Abstract View

Volume 33 Issue 1 (January 2023)

GSA Today

Article, p. 4-10 | Full Text | PDF

Creating Continents: Archean Cratons Tell the Story

Carol D. Frost*

Dept. of Geology and Geophysics, University of Wyoming, Laramie, Wyoming 82071, USA

Paul A. Mueller

Dept. of Geological Sciences, University of Florida Gainesville, Gainesville, Florida 32611, USA

David W. Mogk

Dept. of Earth Sciences, Montana State University, Bozeman, Montana 59717, USA

B. Ronald Frost

Dept. of Geology and Geophysics, University of Wyoming, Laramie, Wyoming 82071, USA

Darrell J. Henry

Dept. of Geology and Geophysics, Louisiana State University, Baton Rouge, Louisiana 70803, USA


The record of the first two billion years of Earth’s history (the Archean) is notoriously incomplete, yet crust of this age is present on every continent. Here we examine the Archean record of the Wyoming craton in the northern Rocky Mountains, USA, which is both well-exposed and readily accessible. We identify three stages of Archean continental crust formation that are also recorded in other cratons. The youngest stage is characterized by a variety of Neoarchean rock assemblages that are indistinguishable from those produced by modern plate-tectonic processes. The middle stage is typified by the trondhjemite-tonalite-granodiorite (TTG) association, which involved partial melting of older, mafic crust. This older mafic crust is not preserved but can be inferred from information in igneous and detrital zircon grains and isotopic compositions of younger rocks in Wyoming and other cratons. This sequence of crust formation characterizes all cratons, but the times of transition from one stage to the next vary from craton to craton.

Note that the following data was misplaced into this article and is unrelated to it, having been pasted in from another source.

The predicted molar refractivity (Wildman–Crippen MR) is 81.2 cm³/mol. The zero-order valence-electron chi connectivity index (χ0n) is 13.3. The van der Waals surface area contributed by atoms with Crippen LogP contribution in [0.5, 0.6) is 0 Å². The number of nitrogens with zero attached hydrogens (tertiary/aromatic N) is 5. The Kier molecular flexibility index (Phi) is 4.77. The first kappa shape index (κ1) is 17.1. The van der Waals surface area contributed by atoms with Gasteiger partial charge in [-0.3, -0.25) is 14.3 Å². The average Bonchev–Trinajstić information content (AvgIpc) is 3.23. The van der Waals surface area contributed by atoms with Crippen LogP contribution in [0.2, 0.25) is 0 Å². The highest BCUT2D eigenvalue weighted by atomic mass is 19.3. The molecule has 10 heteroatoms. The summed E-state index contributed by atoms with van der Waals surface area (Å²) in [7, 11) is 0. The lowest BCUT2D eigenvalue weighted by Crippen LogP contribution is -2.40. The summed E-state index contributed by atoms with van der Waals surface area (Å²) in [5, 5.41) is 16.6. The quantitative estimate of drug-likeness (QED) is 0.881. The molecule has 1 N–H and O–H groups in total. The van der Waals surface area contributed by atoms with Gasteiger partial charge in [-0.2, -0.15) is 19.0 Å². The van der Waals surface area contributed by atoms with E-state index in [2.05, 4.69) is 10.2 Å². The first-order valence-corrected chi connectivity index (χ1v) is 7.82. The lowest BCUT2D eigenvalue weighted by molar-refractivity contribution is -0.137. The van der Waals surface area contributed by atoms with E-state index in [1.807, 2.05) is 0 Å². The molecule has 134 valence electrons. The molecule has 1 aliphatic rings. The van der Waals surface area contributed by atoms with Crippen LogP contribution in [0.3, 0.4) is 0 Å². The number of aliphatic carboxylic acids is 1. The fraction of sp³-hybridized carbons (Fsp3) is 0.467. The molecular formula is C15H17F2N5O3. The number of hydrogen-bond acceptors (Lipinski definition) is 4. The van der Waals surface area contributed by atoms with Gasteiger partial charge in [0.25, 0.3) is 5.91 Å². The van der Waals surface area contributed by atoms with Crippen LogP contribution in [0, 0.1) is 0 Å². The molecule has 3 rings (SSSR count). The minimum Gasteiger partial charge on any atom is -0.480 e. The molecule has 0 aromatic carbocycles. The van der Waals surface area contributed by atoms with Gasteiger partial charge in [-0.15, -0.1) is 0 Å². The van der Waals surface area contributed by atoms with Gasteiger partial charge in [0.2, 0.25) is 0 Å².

*Corresponding author: Carol Frost, frost@uwyo.edu

Manuscript received 30 Mar. 2022. Revised manuscript received 27 June 2022. Manuscript accepted 28 June 2022. Posted 4 Aug. 2022.

© The Geological Society of America, 2022. CC-BY-NC.


Cover Image

Cover Image


Search Google Scholar for

Search GSA Today